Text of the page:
On Friday, October 21st, Christie’s New York continued its series of sales featuring the collection of Ann and Gordon Getty. While the first evening sale on Thursday mainly focused on what Christie’s referred to as “important pictures”, the day sale on Friday featured mainly nineteenth- and twentieth-century paintings, and a handful of Old Masters works. The whole sale was a bit of a nail-biter. Many were unsure if enough lots had made their pre-sale estimates for the auction to be successful. But eventually, it pulled through in the end (w/p – with buyer’s premium).
Sadly, eight of the eleven lots with a $1M high estimate or higher sold for far under what Christie’s specialists had predicted. Additionally, some of the works with relatively low estimates were propelled into the top three of the sale. One such painting was the 1918 landscape Paysage avec cyprès et oliviers aux environs de Nice by Henri Matisse. It was the sale’s biggest surprise, only expected to sell for $250K maximum, but achieved $1.8M (or $2.2M w/p). This is more than seven times what experts had predicted, and more than ten times what it had sold for the last time it came up at auction at Christie’s London in 1995. Next up was one of the more highly-valued lots expected to do well during the sale: an 1892 pastoral landscape by Alfred Sisley. Moret-sur-Loing au soleil couchant sold for just over its $1.2M high estimate, with the hammer coming down at $1.3M (or $1.62M w/p). Then, similar to the Matisse, third place went to a complete surprise. Fleurs et livres by Paul Gauguin is a relatively small still-life painting, only measuring 5 x 7.25 inches. Having last sold at Sotheby’s New York in 1995 for $156.5K w/p, the house specialists expected anywhere between $200K and $400K for the Gauguin. However, the bids kept steadily coming in, elevating the final hammer price to more than three times the high estimate at $1.3M (or $1.62M w/p).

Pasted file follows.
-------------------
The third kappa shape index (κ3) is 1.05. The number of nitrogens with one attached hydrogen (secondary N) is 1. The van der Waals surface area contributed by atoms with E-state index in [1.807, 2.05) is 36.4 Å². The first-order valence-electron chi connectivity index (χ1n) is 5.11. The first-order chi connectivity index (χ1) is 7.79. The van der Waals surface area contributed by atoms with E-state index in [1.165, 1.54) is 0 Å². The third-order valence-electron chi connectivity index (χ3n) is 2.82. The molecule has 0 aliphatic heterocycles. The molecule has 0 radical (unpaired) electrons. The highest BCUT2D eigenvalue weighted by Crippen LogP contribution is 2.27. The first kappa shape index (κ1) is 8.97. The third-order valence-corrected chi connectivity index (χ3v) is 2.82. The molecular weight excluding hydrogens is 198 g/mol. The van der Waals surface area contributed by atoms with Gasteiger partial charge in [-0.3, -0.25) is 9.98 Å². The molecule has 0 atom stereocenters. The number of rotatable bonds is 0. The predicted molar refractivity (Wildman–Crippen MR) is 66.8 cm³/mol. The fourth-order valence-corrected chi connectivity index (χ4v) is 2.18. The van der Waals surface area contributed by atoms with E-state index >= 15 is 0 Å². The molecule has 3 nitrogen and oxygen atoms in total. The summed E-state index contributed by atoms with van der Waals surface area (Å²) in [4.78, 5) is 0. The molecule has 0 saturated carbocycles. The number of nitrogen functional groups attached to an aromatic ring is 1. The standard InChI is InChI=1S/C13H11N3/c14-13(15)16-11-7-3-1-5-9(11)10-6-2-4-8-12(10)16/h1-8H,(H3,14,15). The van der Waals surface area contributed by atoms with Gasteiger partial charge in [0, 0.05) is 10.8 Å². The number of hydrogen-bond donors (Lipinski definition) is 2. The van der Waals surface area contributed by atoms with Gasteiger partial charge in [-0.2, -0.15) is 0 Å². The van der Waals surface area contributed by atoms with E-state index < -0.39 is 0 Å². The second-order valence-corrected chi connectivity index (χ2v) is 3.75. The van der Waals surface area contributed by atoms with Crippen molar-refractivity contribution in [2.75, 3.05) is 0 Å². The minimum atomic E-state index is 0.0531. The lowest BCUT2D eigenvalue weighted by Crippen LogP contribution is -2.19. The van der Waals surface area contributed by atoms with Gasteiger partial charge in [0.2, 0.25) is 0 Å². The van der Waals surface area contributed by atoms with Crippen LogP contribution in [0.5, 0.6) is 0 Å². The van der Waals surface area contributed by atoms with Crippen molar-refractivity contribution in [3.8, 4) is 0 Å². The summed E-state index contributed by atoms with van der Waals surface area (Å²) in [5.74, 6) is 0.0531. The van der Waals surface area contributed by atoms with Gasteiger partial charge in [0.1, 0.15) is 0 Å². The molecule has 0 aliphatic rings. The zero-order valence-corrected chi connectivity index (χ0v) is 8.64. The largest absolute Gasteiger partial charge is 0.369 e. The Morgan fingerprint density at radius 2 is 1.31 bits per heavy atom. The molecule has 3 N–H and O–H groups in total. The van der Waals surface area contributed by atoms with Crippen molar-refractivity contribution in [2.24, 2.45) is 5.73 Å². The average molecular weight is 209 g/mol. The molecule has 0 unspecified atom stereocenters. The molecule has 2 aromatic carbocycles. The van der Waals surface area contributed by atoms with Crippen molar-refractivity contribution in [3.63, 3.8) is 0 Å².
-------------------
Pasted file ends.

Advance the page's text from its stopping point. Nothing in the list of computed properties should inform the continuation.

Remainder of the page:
For most of the sale, I didn’t really expect Christie’s to meet their total pre-sale estimate because many high-valued lots, as previously mentioned, were selling for drastically underestimate. In an attempt to stir up interest, the pair of auctioneers chose to set the opening bids far lower than expected. For example, Interior of the Teatro San Benedetto by Francesco Guardi was expected to sell for at least $700K. Interest began to die out rather early on, so the work only sold for $440K (or $554.4K w/p). Additionally, Christie’s experts predicted the Edgar Dégas pastel-on-paper work Deux femmes causant would be one of the top lots of the sale, with an $800K low estimate. Maybe it was the stamped signature or a lack of interest in this particular subject, but the drawing only achieved $400K (or $504K w/p). But probably the day’s biggest disappointment came with Camille Pissarro’s landscape Effet de neige à L’Hermitage, Pontoise. This 1875 oil-on-canvas painting was expected to be one of the stars of the sale, with specialists assigning a minimum estimate of $1M. Seeing it sell for only $380K (or $478.8K w/p) was incredibly disheartening.
While many highly valued lots sold for far under their assigned estimate ranges, the fact that they sold at all probably helped regarding the sale’s final outcome. But what really pushed it over the top was a bit of a resurgence in interest toward the end. Fourteen of the last twenty lots sold over their estimates… that included the Gauguin still life, many of the sale’s flower still-life paintings by Henri Fantin-Latour, all three Odilon Redon works, and an interior scene by Winston Churchill. Of the one hundred-five available lots, forty (38%) sold below their estimates. However, thirty-nine exceeded their estimates, while twenty-three sold within. This gave Christie’s a sell-through rate of 97%, while the house specialists earned a 22% accuracy rate. Though I was initially unsure if the sale as a whole would break past its $23.3M minimum pre-sale estimate, the push at the end brought the sales total to a comfortable $27.1M.